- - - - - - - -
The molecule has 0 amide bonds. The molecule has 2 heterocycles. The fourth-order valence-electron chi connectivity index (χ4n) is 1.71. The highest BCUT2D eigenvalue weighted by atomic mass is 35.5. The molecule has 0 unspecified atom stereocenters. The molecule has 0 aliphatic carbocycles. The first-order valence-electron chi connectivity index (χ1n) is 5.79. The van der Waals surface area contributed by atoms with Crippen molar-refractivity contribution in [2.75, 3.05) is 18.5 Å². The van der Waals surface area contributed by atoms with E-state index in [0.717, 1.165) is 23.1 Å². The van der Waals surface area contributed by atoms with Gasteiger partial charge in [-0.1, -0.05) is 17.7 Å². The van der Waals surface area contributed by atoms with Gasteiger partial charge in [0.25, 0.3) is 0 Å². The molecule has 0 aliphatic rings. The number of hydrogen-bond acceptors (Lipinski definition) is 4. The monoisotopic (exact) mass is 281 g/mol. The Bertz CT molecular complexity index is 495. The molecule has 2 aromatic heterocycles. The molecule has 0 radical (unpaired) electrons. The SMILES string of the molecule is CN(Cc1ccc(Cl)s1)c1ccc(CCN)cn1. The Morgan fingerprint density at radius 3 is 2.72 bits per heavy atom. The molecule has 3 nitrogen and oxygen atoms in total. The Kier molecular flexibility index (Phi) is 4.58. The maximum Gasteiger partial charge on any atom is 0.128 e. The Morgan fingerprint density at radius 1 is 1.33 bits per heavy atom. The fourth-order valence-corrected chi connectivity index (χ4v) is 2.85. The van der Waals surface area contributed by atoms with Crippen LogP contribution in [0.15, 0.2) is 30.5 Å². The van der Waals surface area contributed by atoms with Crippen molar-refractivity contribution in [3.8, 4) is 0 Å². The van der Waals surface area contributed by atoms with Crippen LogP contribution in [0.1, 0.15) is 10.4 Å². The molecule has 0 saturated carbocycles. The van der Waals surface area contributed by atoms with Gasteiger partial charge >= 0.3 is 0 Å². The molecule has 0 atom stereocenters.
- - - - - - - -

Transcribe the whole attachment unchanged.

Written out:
The molecule has 0 amide bonds. The molecule has 2 heterocycles. The fourth-order valence-electron chi connectivity index (χ4n) is 1.71. The highest BCUT2D eigenvalue weighted by atomic mass is 35.5. The molecule has 0 unspecified atom stereocenters. The molecule has 0 aliphatic carbocycles. The first-order valence-electron chi connectivity index (χ1n) is 5.79. The van der Waals surface area contributed by atoms with Crippen molar-refractivity contribution in [2.75, 3.05) is 18.5 Å². The van der Waals surface area contributed by atoms with E-state index in [0.717, 1.165) is 23.1 Å². The van der Waals surface area contributed by atoms with Gasteiger partial charge in [-0.1, -0.05) is 17.7 Å². The van der Waals surface area contributed by atoms with Gasteiger partial charge in [0.25, 0.3) is 0 Å². The molecule has 0 aliphatic rings. The number of hydrogen-bond acceptors (Lipinski definition) is 4. The monoisotopic (exact) mass is 281 g/mol. The Bertz CT molecular complexity index is 495. The molecule has 2 aromatic heterocycles. The molecule has 0 radical (unpaired) electrons. The SMILES string of the molecule is CN(Cc1ccc(Cl)s1)c1ccc(CCN)cn1. The Morgan fingerprint density at radius 3 is 2.72 bits per heavy atom. The molecule has 3 nitrogen and oxygen atoms in total. The Kier molecular flexibility index (Phi) is 4.58. The maximum Gasteiger partial charge on any atom is 0.128 e. The Morgan fingerprint density at radius 1 is 1.33 bits per heavy atom. The fourth-order valence-corrected chi connectivity index (χ4v) is 2.85. The van der Waals surface area contributed by atoms with Crippen LogP contribution in [0.15, 0.2) is 30.5 Å². The van der Waals surface area contributed by atoms with Crippen molar-refractivity contribution in [3.8, 4) is 0 Å². The van der Waals surface area contributed by atoms with Crippen LogP contribution in [0.1, 0.15) is 10.4 Å². The molecule has 0 saturated carbocycles. The van der Waals surface area contributed by atoms with Gasteiger partial charge >= 0.3 is 0 Å². The molecule has 0 atom stereocenters.